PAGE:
Firefox password manager makes life easier for phishers
A new method of phishing for passwords is currently being discussed on the bug database run by the Mozilla Foundation. Firefox can automatically enter user names and passwords into login forms of known websites, insofar as the user gives permission for the Firefox password manager to store the relevant login data. Yet the Mozilla Foundation's password manager only notes the domain to which that login data belongs. It does not note the subdirectory or HTML file from which the forms originate. Firefox furthermore does not validate the address to which the automatically entered data are sent.
The trick is currently being used in at least one page on MySpace to send phished login data to a Lycos server. A test by heise Security's editors confirms the problem in Firefox: the browser enters the data into visited HTML documents with forms without checking their original location or the destination to which data is sent. Internet Explorer 7 does not demonstrate the same behaviour: when recording locations, it notes the subdirectory to which the form belongs. This makes phishing somewhat more complicated, since attackers must then plant a form into a trusted site; mind you, the flaws in many web sites mean that even this is no longer a major hurdle. The current version of Opera does not enter any data automatically. Users must instead select the appropriate login information with the magic wand.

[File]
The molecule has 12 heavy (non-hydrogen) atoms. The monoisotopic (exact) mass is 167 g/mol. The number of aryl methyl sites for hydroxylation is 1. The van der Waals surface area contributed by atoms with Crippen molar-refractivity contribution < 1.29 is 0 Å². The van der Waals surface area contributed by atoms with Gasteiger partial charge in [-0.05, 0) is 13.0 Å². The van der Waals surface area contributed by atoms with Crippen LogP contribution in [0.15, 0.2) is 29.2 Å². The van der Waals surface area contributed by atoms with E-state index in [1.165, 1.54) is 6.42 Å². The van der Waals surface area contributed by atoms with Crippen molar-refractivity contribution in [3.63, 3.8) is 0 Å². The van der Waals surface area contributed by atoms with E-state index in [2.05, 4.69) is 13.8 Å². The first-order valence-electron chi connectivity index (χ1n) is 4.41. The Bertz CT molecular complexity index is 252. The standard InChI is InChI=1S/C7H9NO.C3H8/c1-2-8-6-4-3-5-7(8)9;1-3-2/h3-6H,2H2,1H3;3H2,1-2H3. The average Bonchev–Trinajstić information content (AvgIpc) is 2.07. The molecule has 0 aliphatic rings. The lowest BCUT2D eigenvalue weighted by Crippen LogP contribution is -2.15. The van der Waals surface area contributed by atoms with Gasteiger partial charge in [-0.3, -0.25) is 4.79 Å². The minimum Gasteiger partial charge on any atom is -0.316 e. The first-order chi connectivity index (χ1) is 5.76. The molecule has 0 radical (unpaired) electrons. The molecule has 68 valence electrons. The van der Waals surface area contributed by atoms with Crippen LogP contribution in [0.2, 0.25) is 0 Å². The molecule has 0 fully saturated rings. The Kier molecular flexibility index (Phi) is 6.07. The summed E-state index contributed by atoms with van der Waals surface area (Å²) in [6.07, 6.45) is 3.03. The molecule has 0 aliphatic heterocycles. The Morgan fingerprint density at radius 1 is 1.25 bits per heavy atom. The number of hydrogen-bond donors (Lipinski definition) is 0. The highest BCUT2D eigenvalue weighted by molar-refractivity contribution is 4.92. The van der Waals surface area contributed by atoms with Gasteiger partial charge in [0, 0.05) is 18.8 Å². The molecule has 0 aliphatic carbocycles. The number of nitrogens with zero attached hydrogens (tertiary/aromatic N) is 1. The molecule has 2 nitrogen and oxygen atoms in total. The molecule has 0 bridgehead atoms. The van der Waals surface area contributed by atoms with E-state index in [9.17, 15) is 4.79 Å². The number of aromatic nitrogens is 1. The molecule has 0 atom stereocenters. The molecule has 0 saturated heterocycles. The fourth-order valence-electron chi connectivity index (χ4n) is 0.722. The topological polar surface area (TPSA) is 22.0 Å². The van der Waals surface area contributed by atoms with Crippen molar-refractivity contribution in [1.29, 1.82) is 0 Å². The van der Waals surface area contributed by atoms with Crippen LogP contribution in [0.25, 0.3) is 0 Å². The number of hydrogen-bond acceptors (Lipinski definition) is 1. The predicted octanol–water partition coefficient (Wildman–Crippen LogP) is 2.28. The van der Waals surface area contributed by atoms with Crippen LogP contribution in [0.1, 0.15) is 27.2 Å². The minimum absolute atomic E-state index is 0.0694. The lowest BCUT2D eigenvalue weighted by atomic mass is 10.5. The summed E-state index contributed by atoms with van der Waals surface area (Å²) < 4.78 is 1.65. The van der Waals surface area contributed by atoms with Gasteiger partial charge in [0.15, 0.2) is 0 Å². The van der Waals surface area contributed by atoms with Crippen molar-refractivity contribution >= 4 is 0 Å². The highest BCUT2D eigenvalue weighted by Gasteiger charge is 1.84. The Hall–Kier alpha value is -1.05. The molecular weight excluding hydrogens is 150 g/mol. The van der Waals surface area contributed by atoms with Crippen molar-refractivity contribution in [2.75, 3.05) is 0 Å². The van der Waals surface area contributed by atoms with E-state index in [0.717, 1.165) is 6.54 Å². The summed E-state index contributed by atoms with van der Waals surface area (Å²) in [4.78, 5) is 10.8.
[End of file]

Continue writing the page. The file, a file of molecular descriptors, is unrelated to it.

A demo page of the heise Security Browsercheck illustrates the problem: an "evil" page transfers the password to another server without any user interaction.
- Cross-Site Forms + Password Manager = Security Failure, bug report by Robert Chaplin